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Film Format: 
Winding Refn, Nicholas
United States
Ryan Gosling
Carey Mulligan
Christian Hendricks, Albert Brooks
Film Reviews: 

Here is where is this tense, taut drama takes a lurching left-turn into ultra-violence and chaos. Gosling's driver had until this moment seemed like a basically sympathetic, romantic guy – involved in crime of course, but who made a point of not carrying a gun. Now the catastrophe of this last job seems to unlock a psychopathic capacity for extreme brutality. Is this a facet of his personality? Or just a style accessory for the film in general? So many people in this film seem to have the same capacity, and often the violence rips holes in the plot, as well as the bodies. At one stage, somebody kills someone else while chillingly cooing reassurance, yet what he's after is more or less under his is nose, and it doesn't occur to him to look for it. At another stage, someone gets horrifyingly stomped to death in an incautious location, with the body airily undisposed of. A bit of a rash killing in this era of CSI and CCTV and door-to-door inquiries...Then there is Gosling's rule, supposedly a mark of his hyper-strict professionalism. He will drive the robbers as brilliantly as they could ever wish. But only for five minutes. When the five minutes is up, no matter where they are, he parks and leaves them there. What on earth is the point of a jobsworth getaway driver who downs tools after five minutes? A getaway guy surely has to get the robbers to their pre-arranged safe house, no matter what. What do this movie's creators imagine a robbery involves? It's like having a cab driver who says he'll drive you really really fast in the direction of your house, but only for five minutes. The naivety and absurdity sit uncomfortably with all that super-cool violence.[Peter Bradshaw, Guardian]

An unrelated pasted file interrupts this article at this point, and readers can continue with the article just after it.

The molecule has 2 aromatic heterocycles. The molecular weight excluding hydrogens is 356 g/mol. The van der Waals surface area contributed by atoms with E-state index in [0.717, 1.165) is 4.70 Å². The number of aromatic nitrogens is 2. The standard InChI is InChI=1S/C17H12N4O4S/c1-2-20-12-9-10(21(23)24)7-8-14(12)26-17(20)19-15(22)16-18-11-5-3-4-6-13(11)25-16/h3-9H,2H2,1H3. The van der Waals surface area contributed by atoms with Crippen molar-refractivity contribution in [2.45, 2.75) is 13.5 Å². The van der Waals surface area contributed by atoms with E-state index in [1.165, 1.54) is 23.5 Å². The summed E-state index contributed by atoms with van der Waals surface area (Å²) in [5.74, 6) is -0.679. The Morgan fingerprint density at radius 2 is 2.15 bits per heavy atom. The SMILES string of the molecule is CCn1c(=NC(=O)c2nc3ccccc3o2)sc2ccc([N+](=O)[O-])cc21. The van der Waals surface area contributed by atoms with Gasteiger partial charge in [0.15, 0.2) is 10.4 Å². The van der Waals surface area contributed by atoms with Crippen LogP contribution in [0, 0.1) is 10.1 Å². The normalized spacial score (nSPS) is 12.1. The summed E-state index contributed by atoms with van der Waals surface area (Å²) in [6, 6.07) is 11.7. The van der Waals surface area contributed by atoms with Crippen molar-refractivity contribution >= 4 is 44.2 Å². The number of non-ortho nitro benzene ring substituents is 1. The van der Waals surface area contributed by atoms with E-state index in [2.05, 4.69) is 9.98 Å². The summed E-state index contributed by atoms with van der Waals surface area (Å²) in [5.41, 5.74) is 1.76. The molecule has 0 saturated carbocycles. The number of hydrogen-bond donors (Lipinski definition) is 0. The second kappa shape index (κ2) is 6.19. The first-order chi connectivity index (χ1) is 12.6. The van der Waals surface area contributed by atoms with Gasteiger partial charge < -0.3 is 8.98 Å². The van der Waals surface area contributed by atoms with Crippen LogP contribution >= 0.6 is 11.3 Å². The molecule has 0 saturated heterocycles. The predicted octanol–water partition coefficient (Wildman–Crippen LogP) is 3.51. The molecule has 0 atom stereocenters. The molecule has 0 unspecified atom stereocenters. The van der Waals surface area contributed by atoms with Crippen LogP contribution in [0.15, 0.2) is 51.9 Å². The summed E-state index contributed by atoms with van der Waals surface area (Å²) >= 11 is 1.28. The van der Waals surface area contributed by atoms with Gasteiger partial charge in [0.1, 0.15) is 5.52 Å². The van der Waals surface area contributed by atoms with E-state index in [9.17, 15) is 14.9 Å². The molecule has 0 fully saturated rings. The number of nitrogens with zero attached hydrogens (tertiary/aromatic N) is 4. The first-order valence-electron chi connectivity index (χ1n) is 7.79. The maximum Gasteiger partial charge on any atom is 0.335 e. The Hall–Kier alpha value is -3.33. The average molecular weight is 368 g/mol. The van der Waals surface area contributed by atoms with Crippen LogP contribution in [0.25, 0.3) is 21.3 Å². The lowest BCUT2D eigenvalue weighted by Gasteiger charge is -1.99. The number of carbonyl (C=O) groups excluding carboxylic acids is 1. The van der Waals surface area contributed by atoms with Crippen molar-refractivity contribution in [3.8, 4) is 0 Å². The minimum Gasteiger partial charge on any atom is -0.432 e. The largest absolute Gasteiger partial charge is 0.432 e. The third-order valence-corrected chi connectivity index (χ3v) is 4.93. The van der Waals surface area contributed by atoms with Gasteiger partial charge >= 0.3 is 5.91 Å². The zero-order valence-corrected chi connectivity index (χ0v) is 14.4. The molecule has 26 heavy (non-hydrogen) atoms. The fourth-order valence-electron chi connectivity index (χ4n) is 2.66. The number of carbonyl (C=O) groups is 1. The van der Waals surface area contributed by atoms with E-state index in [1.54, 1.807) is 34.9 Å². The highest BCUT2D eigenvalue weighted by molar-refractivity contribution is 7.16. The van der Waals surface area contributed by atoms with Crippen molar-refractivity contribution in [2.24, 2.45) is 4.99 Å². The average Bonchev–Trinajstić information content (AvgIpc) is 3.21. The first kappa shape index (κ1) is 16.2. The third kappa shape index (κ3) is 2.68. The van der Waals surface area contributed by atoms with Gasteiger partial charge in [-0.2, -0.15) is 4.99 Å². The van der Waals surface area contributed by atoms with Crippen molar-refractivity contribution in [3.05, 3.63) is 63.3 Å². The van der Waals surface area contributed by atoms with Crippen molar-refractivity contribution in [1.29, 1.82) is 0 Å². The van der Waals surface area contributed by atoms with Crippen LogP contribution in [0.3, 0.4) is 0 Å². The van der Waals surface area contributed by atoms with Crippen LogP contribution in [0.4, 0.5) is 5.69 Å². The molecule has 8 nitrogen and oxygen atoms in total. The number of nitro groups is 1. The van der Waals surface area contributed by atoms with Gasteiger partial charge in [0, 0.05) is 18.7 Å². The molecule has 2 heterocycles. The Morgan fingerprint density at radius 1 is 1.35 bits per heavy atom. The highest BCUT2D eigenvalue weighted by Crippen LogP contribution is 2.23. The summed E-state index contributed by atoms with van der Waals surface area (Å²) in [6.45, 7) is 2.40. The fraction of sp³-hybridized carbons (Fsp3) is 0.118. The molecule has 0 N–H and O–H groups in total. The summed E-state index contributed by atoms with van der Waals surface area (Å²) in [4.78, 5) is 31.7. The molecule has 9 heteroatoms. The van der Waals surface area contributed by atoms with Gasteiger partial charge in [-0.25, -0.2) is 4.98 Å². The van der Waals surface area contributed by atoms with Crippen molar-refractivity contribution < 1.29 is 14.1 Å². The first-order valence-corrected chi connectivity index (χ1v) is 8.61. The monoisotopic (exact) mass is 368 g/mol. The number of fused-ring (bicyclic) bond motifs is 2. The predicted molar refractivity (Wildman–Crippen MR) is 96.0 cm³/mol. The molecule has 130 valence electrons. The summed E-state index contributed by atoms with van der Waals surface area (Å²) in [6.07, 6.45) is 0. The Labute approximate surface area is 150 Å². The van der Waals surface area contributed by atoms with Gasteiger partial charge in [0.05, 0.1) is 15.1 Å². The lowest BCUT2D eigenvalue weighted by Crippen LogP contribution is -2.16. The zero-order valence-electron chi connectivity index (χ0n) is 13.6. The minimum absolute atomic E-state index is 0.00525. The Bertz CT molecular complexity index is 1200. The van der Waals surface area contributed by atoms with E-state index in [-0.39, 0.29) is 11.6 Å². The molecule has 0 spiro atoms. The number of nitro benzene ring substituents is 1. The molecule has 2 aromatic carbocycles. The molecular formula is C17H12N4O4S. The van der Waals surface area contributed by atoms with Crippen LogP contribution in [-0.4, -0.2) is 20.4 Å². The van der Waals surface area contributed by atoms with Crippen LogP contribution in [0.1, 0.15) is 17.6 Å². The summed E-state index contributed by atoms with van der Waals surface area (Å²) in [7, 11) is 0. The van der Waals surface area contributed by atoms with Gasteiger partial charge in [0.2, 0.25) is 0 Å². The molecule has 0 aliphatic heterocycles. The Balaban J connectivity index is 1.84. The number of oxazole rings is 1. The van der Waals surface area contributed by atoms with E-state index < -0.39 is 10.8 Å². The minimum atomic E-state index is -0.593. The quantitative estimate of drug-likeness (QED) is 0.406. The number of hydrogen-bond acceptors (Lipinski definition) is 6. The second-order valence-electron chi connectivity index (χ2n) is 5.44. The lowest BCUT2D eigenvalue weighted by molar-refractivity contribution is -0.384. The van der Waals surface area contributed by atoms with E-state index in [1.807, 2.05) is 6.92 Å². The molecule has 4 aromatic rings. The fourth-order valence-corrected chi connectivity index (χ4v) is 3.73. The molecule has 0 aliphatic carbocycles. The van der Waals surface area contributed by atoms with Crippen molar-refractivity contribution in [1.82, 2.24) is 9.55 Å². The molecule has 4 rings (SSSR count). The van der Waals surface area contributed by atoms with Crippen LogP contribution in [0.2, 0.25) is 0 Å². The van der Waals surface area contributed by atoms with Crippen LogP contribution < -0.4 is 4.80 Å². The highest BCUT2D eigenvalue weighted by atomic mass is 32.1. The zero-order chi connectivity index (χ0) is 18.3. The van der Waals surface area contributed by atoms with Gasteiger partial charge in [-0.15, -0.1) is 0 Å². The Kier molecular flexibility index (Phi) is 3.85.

Film Reviews: 

Fans of this film were very far from happy with my three-star review and complained about my tiresome observations on the subject of the Driver's "five-minute rule", which they said were an toxic combination of pedantry and inaccuracy. They were entirely right to complain. I had simply got it flat-out wrong – and for this I apologise. The "five-minute" rule was for the driver's wait time, not his drive time as I stated; my misapprehension was that the five-minute window extended to the getaway escape, but I had just stupidly got hold of the wrong end of the stick[Peter Bradshaw,Guardian]

Date Arrival: 
30 January 2012

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